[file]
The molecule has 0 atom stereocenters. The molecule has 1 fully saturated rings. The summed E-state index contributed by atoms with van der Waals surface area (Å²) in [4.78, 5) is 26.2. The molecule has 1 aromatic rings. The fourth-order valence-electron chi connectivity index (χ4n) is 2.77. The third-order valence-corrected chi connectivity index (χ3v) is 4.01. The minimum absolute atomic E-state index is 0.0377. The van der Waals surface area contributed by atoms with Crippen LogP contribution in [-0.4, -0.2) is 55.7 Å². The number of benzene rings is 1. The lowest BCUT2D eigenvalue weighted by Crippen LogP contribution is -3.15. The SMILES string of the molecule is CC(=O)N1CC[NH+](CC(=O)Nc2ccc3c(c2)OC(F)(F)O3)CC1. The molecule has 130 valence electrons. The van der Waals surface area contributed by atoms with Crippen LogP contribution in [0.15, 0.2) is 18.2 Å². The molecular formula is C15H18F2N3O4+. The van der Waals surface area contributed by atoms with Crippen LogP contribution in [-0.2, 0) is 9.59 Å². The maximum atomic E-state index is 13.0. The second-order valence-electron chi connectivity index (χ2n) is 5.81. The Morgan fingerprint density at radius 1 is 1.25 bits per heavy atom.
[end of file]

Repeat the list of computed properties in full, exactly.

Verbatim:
The molecule has 0 atom stereocenters. The molecule has 1 fully saturated rings. The summed E-state index contributed by atoms with van der Waals surface area (Å²) in [4.78, 5) is 26.2. The molecule has 1 aromatic rings. The fourth-order valence-electron chi connectivity index (χ4n) is 2.77. The third-order valence-corrected chi connectivity index (χ3v) is 4.01. The minimum absolute atomic E-state index is 0.0377. The van der Waals surface area contributed by atoms with Crippen LogP contribution in [-0.4, -0.2) is 55.7 Å². The number of benzene rings is 1. The lowest BCUT2D eigenvalue weighted by Crippen LogP contribution is -3.15. The SMILES string of the molecule is CC(=O)N1CC[NH+](CC(=O)Nc2ccc3c(c2)OC(F)(F)O3)CC1. The molecule has 130 valence electrons. The van der Waals surface area contributed by atoms with Crippen LogP contribution in [0.15, 0.2) is 18.2 Å². The molecular formula is C15H18F2N3O4+. The van der Waals surface area contributed by atoms with Crippen LogP contribution in [-0.2, 0) is 9.59 Å². The maximum atomic E-state index is 13.0. The second-order valence-electron chi connectivity index (χ2n) is 5.81. The Morgan fingerprint density at radius 1 is 1.25 bits per heavy atom.